Jewish World Review Nov. 12, 2004 / 28 Mar-Cheshvan, 5765
Price of gasoline drives conversation
Family get-togethers no longer begin with "Hello, how are you?" but
"Whaddaya payin' for gas?" It's the million-dollar question. Literally.
When the husband mentions that the corner station raised prices 10 cents
overnight, others shudder with such disgust, you almost wonder if they
think we should have showed the station a thing or two by staying home.
("We'll teach those oil barons a lesson! We'll stay HOME from Fred
and Wanda's 50th anniversary party. Won't Chevron be sorry now! I bet even
Saddam is weeping in his cell!") When I point out that a 10-cent increase
on a 20-gallon tank adds up to only two dollars, let's just say nobody is
impressed with my math skills.
And let me tell you something else. The last thing this group wants to hear
is that malarkey about a gallon of gasoline being cheap compared to a
gallon of Nyquil ($17), Wite-Out ($25) or Scope ($84).
"That may be true," someone will say, "but what do you want? A car that
can merge onto six lanes of interstate or a sleeping sedan that has fresh
breath and blends into the scenery during a blizzard?"
Listen, I'm developing the same facial tics as the next consumer at the
pump, it's just that these cost-of-gasoline diatribes always end in red
faces, caustic remarks and chants of "On to Alaska!"
For the record, I'm all for displacing the three elk that inhabit the
Arctic National Wildlife Refuge and drilling that barren, forsaken tundra,
but somehow I always have to be the rational one reminding the group that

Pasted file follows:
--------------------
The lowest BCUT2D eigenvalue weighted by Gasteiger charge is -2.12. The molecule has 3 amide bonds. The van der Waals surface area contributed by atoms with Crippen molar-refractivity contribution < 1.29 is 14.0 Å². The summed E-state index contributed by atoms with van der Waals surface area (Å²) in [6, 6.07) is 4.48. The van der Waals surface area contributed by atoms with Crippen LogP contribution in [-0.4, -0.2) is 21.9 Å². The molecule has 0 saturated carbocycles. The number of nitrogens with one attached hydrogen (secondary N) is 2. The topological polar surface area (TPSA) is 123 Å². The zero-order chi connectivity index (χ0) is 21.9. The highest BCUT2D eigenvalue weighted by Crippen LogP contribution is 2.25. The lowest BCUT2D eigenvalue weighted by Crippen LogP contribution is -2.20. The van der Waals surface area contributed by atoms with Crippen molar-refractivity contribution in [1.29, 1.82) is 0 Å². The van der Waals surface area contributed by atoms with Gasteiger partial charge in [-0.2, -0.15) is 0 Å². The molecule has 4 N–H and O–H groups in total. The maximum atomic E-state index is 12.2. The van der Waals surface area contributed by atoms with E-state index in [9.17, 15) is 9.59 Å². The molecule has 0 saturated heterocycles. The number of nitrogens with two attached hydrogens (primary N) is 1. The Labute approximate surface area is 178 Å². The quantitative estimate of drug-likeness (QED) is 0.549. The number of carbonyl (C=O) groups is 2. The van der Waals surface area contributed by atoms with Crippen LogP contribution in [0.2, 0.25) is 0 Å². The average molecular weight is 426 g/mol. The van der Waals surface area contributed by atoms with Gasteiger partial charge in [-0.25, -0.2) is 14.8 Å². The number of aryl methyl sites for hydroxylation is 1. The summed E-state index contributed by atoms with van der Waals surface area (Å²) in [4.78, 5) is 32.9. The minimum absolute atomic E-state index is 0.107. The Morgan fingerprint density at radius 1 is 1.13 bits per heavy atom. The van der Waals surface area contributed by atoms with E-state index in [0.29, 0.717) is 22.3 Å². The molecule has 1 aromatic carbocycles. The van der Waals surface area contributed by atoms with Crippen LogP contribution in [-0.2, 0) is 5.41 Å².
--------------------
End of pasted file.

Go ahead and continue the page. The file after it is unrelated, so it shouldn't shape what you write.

not a single one of us could afford the gasoline to get there to construct
the first well.
While these animated discussions on the price of gas have absolutely no
bearing on what we pay at the pump, I must admit they do seem to have a
certain calming, therapeutic effect when they draw to a close.
If cousin Marvin and his wife find satisfaction driving from Indiana to
Illinois in their SUV because they heard gas was two cents cheaper across
the state line, I say go for it.
As a matter of fact, why not swing through Michigan on the way back just to
see what gas is going for up there?
If the husband derives satisfaction every Thursday morning by pointing out
he knew the price of gasoline would go up again like it does every Thursday
morning, then I'm satisfied, too.
If my father finds enjoyment advancing his theory that the cost of gasoline
is based on peer pressure Shell raise prices because Speedway raise prices
because Marathon raises prices . . . then I find enjoyment, too.
If our middle child finds it reassuring to believe the cost of gasoline is
not about gouging consumers, but merely a mechanical experiment to see how
fast the numbers can change on the pumps, them I find such lunacy
reassuring as well.
If my father-in-law, an adorable man who has sparkling hazel eyes, snow
white hair and has experienced some shrinkage in his 93 years of life
(think wool sweater on high heat) finds happiness in his senior
discount his senior discount is where he pumps $6.50 worth of gas and
then asks the kid behind the counter with four rings in his nose if he'll
take $6 then I say, I'm happy, too.
Wait, that's not right.
I say, "Pops, next time you feel like going to the station, take my car."
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© 2004, Lori Borgman
JWR contributor Lori Borgman is the author of , most recently, "Pass the Faith, Please" (Click HERE to purchase. Sales help fund JWR.) and I Was a Better Mother Before I Had Kids To comment, please click here. To visit her website click here.